Up to 2,000 deliveries per day will be made by electric vehicles in central London – following the opening of an all-electric depot in Westminster by the parcel delivery firm DPD.
The company has this month announced the opening of its Vandon Street depot in the heart of the city, with operations to be carried out solely by election vehicles from the site.
DPD Westminster has invested around £500,000 in refurbishing the site to include electric vehicle charging facilities to service its fleet.
Vehicles operating from the site include two fully-electric Fuso eCanter 7.5t vehicles will feed parcels into the depot each day.
Last mile deliveries will then be carried out by a fleet of 10 Nissan eNV200 all-electric vans capable of making 120 stops a day or one of eight micro-vehicles from Norwegian manufacturer Paxster.
The Paxsters are delivering to the immediate area around the depot and are expected to operate 60 stops on one charge per day. A further 23 of the micro-vehicles are expected to be deployed at the site.
DPD has said that it expects to invest around £3m on the DPD Westminster depot over the next 10 years, while the site for its second all-electric London depot in Shoreditch has already been secured. Plans for a further six all-electric depots in the capital are being drawn up, the company has said.
Commenting on the development, Dwain McDonald, chief executive of DPD, said: “This is a hugely significant announcement for us with Westminster set to be the first of a series of all-electric DPD depots.
“Reducing and neutralising our carbon footprint; providing smarter and more efficient urban delivery solutions and driving innovation are at the heart of DPD’s DrivingChange programme. We want to be the leader in alternative fuel vehicles in the UK, with the ultimate aim being to move to a zero emission fleet.
“Westminster is clearly the first step towards that goal and will be instrumental in developing our future EV proposition and strategy. DPD Westminster is an outstanding location and the vehicles are fantastic. We looked at a wide range of options before making our decision and we’ve been testing these three models extensively in recent months. In terms of reliability and performance they have been excellent.”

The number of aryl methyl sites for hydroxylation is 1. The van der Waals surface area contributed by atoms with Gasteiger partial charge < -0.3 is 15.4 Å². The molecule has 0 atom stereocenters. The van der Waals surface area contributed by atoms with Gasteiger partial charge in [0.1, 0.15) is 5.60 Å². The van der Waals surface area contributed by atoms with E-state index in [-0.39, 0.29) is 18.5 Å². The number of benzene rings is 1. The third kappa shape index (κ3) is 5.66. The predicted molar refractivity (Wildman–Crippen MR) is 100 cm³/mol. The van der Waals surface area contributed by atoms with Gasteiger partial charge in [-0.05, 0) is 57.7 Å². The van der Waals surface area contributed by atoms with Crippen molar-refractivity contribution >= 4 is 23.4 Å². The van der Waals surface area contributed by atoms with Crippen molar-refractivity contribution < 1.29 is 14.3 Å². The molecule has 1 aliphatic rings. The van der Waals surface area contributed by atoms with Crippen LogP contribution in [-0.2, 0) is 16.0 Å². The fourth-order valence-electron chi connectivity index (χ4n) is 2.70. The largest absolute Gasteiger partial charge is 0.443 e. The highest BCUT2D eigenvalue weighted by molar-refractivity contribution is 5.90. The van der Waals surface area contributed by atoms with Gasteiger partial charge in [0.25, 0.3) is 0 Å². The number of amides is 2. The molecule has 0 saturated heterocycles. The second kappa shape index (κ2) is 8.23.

Despite the company’s initial investment in electrifying its fleet, Mr McDonald admitted that there are challenges in the rollout of more electric vehicles across its operations in central London, including availability of charging infrastructure.
He added: “There are still significant external issues to be overcome in terms of the infrastructure to support an all-electric fleet on the scale we need, across the whole of central London.
“But I’m delighted with our proposition here and we will continue to work with the key stakeholders to realise our aims and support the Mayor of London and TfL’s ambition for a cleaner and less congested capital.”
The opening of the site has been welcomed by City Hall, which is seeking to encourage cleaner transport on the city’s roads in a bid to cut air pollution.
London’s Deputy Mayor for Environment and Energy, Shirley Rodrigues, said: “London’s toxic air contributes to thousands of early deaths each year and is putting the health of children at risk so it’s good to see businesses like DPD preparing for the Ultra Low Emission Zone and helping protect Londoners’ health by transforming their delivery fleet.
“Across the city the Mayor has taken bold action to help cut toxic vehicle emissions which are responsible for over 50 per cent of air pollution. With six months to go until the introduction of ULEZ in central London, people are more aware than ever of the harmful pollution older vehicles, especially heavy goods and delivery vehicles, can emit.
“The Mayor’s ambition is for all new cars and vans to be zero-emission from 2030 and I hope this is the first of many all-electric delivery depots in London.”